The US State Department called on the Houthis to cooperate with the UN envoy to Yemen Martin Griffiths and allow the United Nations to maintain the "Safir" oil tanker on the Red Sea coast.

The ministry said in a tweet on Twitter that the Houthis would bear the humanitarian costs if there was an oil leak from the tanker.

The Safir tanker was used before the war as a port for exporting crude oil, and its tanks currently contain more than 1.2 million barrels of crude oil, amid fears of leakage due to the stoppage of maintenance.

For his part, the foreign minister in the Houthi government - unrecognized - denounced Hisham Sharaf, what the US State Department reported regarding holding the Houthis responsible.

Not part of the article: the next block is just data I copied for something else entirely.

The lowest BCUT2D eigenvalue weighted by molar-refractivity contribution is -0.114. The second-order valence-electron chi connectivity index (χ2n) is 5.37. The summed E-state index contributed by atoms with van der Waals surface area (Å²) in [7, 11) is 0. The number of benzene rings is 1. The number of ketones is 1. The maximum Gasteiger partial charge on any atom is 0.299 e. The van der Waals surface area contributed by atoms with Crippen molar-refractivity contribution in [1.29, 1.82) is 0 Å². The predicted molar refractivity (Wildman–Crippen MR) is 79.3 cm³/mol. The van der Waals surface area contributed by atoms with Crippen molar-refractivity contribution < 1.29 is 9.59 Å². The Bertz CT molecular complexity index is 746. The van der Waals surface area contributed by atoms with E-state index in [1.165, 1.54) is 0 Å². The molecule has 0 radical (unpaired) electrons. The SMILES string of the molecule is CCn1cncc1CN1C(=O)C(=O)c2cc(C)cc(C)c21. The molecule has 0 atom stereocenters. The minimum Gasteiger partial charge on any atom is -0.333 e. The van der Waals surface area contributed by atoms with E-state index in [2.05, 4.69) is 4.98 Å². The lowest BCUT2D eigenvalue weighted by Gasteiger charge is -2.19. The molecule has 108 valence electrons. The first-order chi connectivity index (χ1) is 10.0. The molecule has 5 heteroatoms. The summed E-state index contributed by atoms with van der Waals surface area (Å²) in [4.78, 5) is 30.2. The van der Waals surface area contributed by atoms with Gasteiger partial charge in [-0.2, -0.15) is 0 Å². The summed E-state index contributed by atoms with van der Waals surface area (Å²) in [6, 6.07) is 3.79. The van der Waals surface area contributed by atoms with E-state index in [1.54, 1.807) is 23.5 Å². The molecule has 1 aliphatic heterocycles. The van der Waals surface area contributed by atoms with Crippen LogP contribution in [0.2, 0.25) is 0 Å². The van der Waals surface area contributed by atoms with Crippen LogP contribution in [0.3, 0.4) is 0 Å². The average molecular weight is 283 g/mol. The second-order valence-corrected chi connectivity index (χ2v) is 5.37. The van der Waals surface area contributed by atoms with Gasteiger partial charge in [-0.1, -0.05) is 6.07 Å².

The Houthi channel, Al-Masirah, said that Sharaf accused the Saudi-Emirati coalition of preventing any maintenance of the tanker.

In turn, the Minister of Oil of the Houthi government, Ahmed Abdullah Dars, blamed the United Nations and the Saudi-Emirati military alliance for any environmental catastrophe, saying that the floating tank had become a time bomb.

In the context, Houthi media outlets quoted sources in Hudaydah port as saying that the naval forces of the Saudi-Emirati coalition are holding more than twenty ships and oil tankers with more than half a million tons of oil products and foodstuffs on board.

The sources pointed out that ten of these ships passed more than a month ago, adding that the Saudi-Emirati coalition forces seized a ship three days ago carrying more than fifteen thousand tons of food. There was no immediate comment from the coalition on the charges.